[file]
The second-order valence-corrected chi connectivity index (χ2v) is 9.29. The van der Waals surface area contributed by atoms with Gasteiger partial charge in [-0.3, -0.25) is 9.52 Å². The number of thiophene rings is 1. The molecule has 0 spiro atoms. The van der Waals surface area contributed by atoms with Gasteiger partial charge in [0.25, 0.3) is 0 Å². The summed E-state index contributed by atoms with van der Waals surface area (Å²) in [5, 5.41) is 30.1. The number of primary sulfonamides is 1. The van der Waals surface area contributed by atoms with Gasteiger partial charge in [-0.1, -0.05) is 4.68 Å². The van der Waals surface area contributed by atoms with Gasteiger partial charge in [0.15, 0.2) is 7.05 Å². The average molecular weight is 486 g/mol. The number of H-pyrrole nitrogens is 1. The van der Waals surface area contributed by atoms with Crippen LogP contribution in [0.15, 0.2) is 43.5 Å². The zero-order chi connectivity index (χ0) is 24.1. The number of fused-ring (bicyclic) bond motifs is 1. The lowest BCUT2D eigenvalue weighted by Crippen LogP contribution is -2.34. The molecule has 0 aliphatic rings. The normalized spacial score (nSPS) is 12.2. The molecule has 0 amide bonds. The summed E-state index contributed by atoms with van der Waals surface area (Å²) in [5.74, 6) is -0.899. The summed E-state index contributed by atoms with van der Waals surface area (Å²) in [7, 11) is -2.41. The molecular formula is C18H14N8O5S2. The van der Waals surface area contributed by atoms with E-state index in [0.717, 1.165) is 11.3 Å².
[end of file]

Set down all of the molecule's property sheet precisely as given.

The second-order valence-corrected chi connectivity index (χ2v) is 9.29. The van der Waals surface area contributed by atoms with Gasteiger partial charge in [-0.3, -0.25) is 9.52 Å². The number of thiophene rings is 1. The molecule has 0 spiro atoms. The van der Waals surface area contributed by atoms with Gasteiger partial charge in [0.25, 0.3) is 0 Å². The summed E-state index contributed by atoms with van der Waals surface area (Å²) in [5, 5.41) is 30.1. The number of primary sulfonamides is 1. The van der Waals surface area contributed by atoms with Gasteiger partial charge in [-0.1, -0.05) is 4.68 Å². The van der Waals surface area contributed by atoms with Gasteiger partial charge in [0.15, 0.2) is 7.05 Å². The average molecular weight is 486 g/mol. The number of H-pyrrole nitrogens is 1. The van der Waals surface area contributed by atoms with Crippen LogP contribution in [0.15, 0.2) is 43.5 Å². The zero-order chi connectivity index (χ0) is 24.1. The number of fused-ring (bicyclic) bond motifs is 1. The lowest BCUT2D eigenvalue weighted by Crippen LogP contribution is -2.34. The molecule has 0 aliphatic rings. The normalized spacial score (nSPS) is 12.2. The molecule has 0 amide bonds. The summed E-state index contributed by atoms with van der Waals surface area (Å²) in [5.74, 6) is -0.899. The summed E-state index contributed by atoms with van der Waals surface area (Å²) in [7, 11) is -2.41. The molecular formula is C18H14N8O5S2. The van der Waals surface area contributed by atoms with E-state index in [0.717, 1.165) is 11.3 Å².